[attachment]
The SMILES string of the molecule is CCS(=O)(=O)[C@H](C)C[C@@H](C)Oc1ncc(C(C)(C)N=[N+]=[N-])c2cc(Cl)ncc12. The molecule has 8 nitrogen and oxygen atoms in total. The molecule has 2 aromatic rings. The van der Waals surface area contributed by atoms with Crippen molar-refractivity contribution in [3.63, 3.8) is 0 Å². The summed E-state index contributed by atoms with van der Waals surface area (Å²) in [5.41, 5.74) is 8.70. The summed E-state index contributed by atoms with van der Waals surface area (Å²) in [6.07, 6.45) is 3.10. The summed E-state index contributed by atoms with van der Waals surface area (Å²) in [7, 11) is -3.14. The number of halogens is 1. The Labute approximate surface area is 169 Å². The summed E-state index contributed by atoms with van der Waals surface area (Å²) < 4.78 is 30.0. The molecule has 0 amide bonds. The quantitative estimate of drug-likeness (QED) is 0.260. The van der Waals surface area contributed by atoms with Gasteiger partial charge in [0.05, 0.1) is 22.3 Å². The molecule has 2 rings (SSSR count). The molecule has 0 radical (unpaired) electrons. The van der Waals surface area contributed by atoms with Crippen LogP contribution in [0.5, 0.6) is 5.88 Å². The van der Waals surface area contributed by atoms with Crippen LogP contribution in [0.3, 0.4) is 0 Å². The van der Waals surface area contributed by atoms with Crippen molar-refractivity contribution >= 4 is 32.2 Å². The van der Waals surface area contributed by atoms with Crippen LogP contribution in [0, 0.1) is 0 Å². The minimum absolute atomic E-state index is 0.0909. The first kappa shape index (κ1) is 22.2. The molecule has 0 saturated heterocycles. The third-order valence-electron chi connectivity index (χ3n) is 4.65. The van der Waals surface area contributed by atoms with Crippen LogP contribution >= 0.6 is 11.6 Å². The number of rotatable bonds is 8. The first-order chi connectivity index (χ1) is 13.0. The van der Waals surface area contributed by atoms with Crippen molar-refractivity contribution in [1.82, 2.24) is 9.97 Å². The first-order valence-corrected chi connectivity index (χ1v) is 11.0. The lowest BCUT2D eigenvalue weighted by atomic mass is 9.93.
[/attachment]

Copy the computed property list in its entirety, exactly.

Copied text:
The SMILES string of the molecule is CCS(=O)(=O)[C@H](C)C[C@@H](C)Oc1ncc(C(C)(C)N=[N+]=[N-])c2cc(Cl)ncc12. The molecule has 8 nitrogen and oxygen atoms in total. The molecule has 2 aromatic rings. The van der Waals surface area contributed by atoms with Crippen molar-refractivity contribution in [3.63, 3.8) is 0 Å². The summed E-state index contributed by atoms with van der Waals surface area (Å²) in [5.41, 5.74) is 8.70. The summed E-state index contributed by atoms with van der Waals surface area (Å²) in [6.07, 6.45) is 3.10. The summed E-state index contributed by atoms with van der Waals surface area (Å²) in [7, 11) is -3.14. The number of halogens is 1. The Labute approximate surface area is 169 Å². The summed E-state index contributed by atoms with van der Waals surface area (Å²) < 4.78 is 30.0. The molecule has 0 amide bonds. The quantitative estimate of drug-likeness (QED) is 0.260. The van der Waals surface area contributed by atoms with Gasteiger partial charge in [0.05, 0.1) is 22.3 Å². The molecule has 2 rings (SSSR count). The molecule has 0 radical (unpaired) electrons. The van der Waals surface area contributed by atoms with Crippen LogP contribution in [0.5, 0.6) is 5.88 Å². The van der Waals surface area contributed by atoms with Crippen LogP contribution in [0.3, 0.4) is 0 Å². The van der Waals surface area contributed by atoms with Crippen molar-refractivity contribution >= 4 is 32.2 Å². The van der Waals surface area contributed by atoms with Crippen LogP contribution in [0, 0.1) is 0 Å². The minimum absolute atomic E-state index is 0.0909. The first kappa shape index (κ1) is 22.2. The molecule has 0 saturated heterocycles. The third-order valence-electron chi connectivity index (χ3n) is 4.65. The van der Waals surface area contributed by atoms with Crippen LogP contribution >= 0.6 is 11.6 Å². The number of rotatable bonds is 8. The first-order chi connectivity index (χ1) is 13.0. The van der Waals surface area contributed by atoms with Crippen molar-refractivity contribution in [1.82, 2.24) is 9.97 Å². The first-order valence-corrected chi connectivity index (χ1v) is 11.0. The lowest BCUT2D eigenvalue weighted by atomic mass is 9.93.